The Physics of Marketing Advertising by Roy Williams
Newton’s first law of thermodynamics is a version of the law of Conservation of Energy, which tells us that energy can neither be created nor destroyed but can only be transformed from one form to another.
EXAMPLE: The chemical energy contained in gasoline can be transformed into kinetic energy, light energy, heat energy, and the percussive energy that you and I call sound, but those energies were there in the gasoline all along.
When it is expended, the energy stored in the gasoline is gone. You cannot burn the same gasoline twice.
Goodwill, reputation, share-of-mind, and other forms of “buying energy” can be stored in the mind of the customer in 3 different ways.
The Performance of your product or service. When you deliver or exceed what the customer expected, you store “buying energy” in the mind of your customer. If you fall short of their expectations, gasoline is burned.
A Referral from a friend or an online review. Word-of-mouth is when the buying energy stored in the mind of one customer is shared with another customer. When that word-of-mouth is negative, more gasoline is burned.
Stories told in Advertising and by salespeople. Relational energy is built in the mind of the customer when your beliefs are aligned with their beliefs. Some people call this “branding,” but I prefer to think of it as customer bonding. When you create urgency with a limited-time offer, you force your customer into acting “now or never” and gasoline is burned.
“Big Money Quickly” happens as the result of urgency; usually a shortage of time, or product, or opportunity. But shout “wolf” too often and the villagers no longer come running. Your gasoline has all been burned.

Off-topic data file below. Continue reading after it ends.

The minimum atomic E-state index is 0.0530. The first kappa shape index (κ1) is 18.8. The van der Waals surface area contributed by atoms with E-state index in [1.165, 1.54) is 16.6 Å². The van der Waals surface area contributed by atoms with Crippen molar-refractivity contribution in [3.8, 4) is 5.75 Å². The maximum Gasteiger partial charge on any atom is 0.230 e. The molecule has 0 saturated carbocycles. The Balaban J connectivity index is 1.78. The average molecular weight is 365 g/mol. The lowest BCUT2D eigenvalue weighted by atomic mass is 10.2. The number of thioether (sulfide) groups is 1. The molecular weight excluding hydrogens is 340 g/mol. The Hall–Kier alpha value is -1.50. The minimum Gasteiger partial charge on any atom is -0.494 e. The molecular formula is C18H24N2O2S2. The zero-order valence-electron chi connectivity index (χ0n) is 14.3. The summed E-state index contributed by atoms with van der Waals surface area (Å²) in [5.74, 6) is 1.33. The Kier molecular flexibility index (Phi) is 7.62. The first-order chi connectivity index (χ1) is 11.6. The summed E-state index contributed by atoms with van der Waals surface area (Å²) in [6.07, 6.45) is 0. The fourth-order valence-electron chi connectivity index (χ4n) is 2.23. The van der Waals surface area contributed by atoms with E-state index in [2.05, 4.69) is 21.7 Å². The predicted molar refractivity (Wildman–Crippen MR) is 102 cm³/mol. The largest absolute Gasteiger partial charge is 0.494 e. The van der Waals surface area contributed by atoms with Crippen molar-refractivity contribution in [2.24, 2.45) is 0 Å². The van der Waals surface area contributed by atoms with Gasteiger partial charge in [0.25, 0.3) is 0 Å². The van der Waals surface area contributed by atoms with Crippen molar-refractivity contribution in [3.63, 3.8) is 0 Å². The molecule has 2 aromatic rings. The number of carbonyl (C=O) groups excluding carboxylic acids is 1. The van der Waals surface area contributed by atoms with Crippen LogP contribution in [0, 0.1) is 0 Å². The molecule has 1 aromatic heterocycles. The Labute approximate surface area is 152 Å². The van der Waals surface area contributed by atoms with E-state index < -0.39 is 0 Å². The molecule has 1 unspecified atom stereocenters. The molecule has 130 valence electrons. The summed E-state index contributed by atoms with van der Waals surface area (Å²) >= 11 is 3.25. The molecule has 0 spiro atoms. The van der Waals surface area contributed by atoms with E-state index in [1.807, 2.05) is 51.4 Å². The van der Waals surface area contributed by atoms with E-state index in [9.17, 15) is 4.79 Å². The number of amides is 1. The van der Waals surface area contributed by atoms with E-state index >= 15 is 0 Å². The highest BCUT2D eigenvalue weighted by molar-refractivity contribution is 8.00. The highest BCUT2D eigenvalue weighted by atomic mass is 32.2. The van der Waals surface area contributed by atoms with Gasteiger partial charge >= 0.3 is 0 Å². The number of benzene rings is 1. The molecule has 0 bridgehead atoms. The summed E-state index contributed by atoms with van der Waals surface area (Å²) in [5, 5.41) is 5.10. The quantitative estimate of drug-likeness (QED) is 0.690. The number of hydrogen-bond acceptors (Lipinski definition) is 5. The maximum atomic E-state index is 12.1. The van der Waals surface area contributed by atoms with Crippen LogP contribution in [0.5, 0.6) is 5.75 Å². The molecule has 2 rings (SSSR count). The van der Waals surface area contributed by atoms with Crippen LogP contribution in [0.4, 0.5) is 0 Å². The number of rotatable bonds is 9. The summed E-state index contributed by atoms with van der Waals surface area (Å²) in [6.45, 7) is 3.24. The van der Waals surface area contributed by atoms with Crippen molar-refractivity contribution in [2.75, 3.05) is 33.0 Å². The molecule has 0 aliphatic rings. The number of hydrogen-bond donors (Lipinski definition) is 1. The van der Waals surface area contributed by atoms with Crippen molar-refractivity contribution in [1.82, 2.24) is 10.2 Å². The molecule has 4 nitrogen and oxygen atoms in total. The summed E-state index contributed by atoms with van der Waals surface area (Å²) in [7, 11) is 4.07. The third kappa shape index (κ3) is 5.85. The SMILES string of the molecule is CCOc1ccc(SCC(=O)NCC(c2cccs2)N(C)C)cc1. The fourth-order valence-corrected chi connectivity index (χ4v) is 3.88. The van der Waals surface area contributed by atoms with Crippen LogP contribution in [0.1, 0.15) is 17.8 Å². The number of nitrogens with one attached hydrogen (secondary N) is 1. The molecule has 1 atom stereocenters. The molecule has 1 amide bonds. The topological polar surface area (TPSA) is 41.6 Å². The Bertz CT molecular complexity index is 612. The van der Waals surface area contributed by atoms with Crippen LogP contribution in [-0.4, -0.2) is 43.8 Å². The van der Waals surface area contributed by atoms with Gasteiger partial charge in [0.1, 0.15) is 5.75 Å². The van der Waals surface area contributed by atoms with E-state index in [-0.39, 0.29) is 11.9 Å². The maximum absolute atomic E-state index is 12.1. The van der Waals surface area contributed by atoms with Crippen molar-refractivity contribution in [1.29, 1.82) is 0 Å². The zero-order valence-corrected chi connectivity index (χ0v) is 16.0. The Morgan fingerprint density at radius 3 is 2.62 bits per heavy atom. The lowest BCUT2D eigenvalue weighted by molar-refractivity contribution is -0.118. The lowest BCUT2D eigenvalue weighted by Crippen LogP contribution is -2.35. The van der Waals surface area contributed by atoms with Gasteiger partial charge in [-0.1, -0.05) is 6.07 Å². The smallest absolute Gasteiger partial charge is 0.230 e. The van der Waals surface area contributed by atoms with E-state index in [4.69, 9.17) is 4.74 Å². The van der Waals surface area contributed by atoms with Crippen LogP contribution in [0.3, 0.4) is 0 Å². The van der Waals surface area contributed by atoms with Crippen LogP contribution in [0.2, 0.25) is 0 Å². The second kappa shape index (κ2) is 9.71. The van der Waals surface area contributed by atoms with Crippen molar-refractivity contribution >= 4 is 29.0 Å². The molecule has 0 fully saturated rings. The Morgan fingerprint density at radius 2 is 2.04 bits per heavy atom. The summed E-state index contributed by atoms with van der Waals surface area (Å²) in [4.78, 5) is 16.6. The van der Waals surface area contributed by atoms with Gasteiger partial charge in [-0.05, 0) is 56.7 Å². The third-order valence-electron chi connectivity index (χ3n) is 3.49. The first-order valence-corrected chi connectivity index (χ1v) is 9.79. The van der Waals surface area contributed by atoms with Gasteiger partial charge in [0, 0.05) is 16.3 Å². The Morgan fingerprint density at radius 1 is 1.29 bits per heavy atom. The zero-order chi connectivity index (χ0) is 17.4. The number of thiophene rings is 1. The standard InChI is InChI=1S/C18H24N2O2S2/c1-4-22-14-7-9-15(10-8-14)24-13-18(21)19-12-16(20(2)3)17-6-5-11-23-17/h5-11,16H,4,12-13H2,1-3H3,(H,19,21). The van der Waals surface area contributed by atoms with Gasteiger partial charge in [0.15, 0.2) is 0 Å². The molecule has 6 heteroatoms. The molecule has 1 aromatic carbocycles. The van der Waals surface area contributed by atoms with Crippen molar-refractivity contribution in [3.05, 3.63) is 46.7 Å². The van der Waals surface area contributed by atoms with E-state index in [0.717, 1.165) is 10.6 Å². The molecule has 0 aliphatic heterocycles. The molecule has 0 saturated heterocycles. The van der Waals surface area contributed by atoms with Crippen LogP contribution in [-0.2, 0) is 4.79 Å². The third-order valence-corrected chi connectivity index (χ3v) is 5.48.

Do you now understand why the faster an advertised offer produces big results, the less well it will work over time? When you allow your short-term metrics to dictate your marketing decisions, you will soon be crying “wolf” with every breath you take.
But there is a healthy and sustainable time to harvest.
Advertising is like farming. You cannot harvest what was never planted.
Planting a seed in the mind of the customer is where every good thing begins. The customer has to know you exist.
Nurturing that seed through the growing cycle is essential. Stories told in advertising, by salespeople, and by customers are the water and sunshine that require time to work their magic.
Harvest time is when it is. Every jeweler knows that Christmas, Valentine’s Day, and Mother’s Day are predictable buying occasions, but no jeweler knows when a couple is about to get engaged or celebrate an important anniversary. And that’s where the big money is. Every air conditioning company knows more systems break down and need to be repaired during extreme weather conditions, but no one knows when a system is going to be replaced. And that’s where the big money is.
The goal of the intelligent advertiser is to store enough “buying energy” in the mind of the customer to become the provider the customer thinks of first, and feels the best about, when their “harvest time” finally occurs.
Quick-acting advertising works less and less well the longer you do it. But the continual storage of “buying energy” – (1.) performing what you promised, plus (2.) the stories told by your ads and your salespeople and your customers – are like eating right and exercising; they work better and better until you are finally operating at peak health and efficiency.
This is when all your metrics go through the roof.
Google is simply the new phone book. Online click-through and conversion rates measure your offline marketing and reputation-building as much as they measure your online efforts.
Never let anyone tell you that their special method of “metrics measurement and optimization” is going to “hold your ad budget accountable” and allow you to “constantly improve the efficiency of your marketing.”
They are trying to sell you a perpetual motion machine.
Roy H. Williams